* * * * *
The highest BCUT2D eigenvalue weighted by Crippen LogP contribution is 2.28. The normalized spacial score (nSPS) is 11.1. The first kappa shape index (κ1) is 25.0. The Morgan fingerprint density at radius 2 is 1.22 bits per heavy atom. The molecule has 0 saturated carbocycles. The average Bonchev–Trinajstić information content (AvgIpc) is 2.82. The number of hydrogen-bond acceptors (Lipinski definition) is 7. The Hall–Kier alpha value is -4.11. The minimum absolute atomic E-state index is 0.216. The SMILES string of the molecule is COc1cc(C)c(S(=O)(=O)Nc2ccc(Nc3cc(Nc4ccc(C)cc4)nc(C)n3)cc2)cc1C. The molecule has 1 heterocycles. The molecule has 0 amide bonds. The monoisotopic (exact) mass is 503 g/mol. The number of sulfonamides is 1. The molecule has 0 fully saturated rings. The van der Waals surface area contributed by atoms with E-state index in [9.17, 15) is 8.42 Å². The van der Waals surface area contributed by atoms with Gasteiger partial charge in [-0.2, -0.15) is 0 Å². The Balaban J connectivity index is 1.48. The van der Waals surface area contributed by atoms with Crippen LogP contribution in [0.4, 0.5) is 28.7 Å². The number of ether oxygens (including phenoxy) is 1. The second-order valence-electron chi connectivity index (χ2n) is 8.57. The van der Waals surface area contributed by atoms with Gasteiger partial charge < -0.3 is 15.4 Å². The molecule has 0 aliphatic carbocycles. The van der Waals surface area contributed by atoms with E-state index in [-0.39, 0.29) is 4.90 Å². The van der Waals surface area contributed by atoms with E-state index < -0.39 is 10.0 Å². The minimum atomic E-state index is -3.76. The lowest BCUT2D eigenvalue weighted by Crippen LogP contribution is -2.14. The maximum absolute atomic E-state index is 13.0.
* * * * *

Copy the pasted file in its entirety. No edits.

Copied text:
The highest BCUT2D eigenvalue weighted by Crippen LogP contribution is 2.28. The normalized spacial score (nSPS) is 11.1. The first kappa shape index (κ1) is 25.0. The Morgan fingerprint density at radius 2 is 1.22 bits per heavy atom. The molecule has 0 saturated carbocycles. The average Bonchev–Trinajstić information content (AvgIpc) is 2.82. The number of hydrogen-bond acceptors (Lipinski definition) is 7. The Hall–Kier alpha value is -4.11. The minimum absolute atomic E-state index is 0.216. The SMILES string of the molecule is COc1cc(C)c(S(=O)(=O)Nc2ccc(Nc3cc(Nc4ccc(C)cc4)nc(C)n3)cc2)cc1C. The molecule has 1 heterocycles. The molecule has 0 amide bonds. The monoisotopic (exact) mass is 503 g/mol. The number of sulfonamides is 1. The molecule has 0 fully saturated rings. The van der Waals surface area contributed by atoms with E-state index in [9.17, 15) is 8.42 Å². The van der Waals surface area contributed by atoms with Gasteiger partial charge in [-0.2, -0.15) is 0 Å². The Balaban J connectivity index is 1.48. The van der Waals surface area contributed by atoms with Crippen LogP contribution in [0.4, 0.5) is 28.7 Å². The number of ether oxygens (including phenoxy) is 1. The second-order valence-electron chi connectivity index (χ2n) is 8.57. The van der Waals surface area contributed by atoms with Gasteiger partial charge < -0.3 is 15.4 Å². The molecule has 0 aliphatic carbocycles. The van der Waals surface area contributed by atoms with E-state index in [-0.39, 0.29) is 4.90 Å². The van der Waals surface area contributed by atoms with E-state index < -0.39 is 10.0 Å². The minimum atomic E-state index is -3.76. The lowest BCUT2D eigenvalue weighted by Crippen LogP contribution is -2.14. The maximum absolute atomic E-state index is 13.0.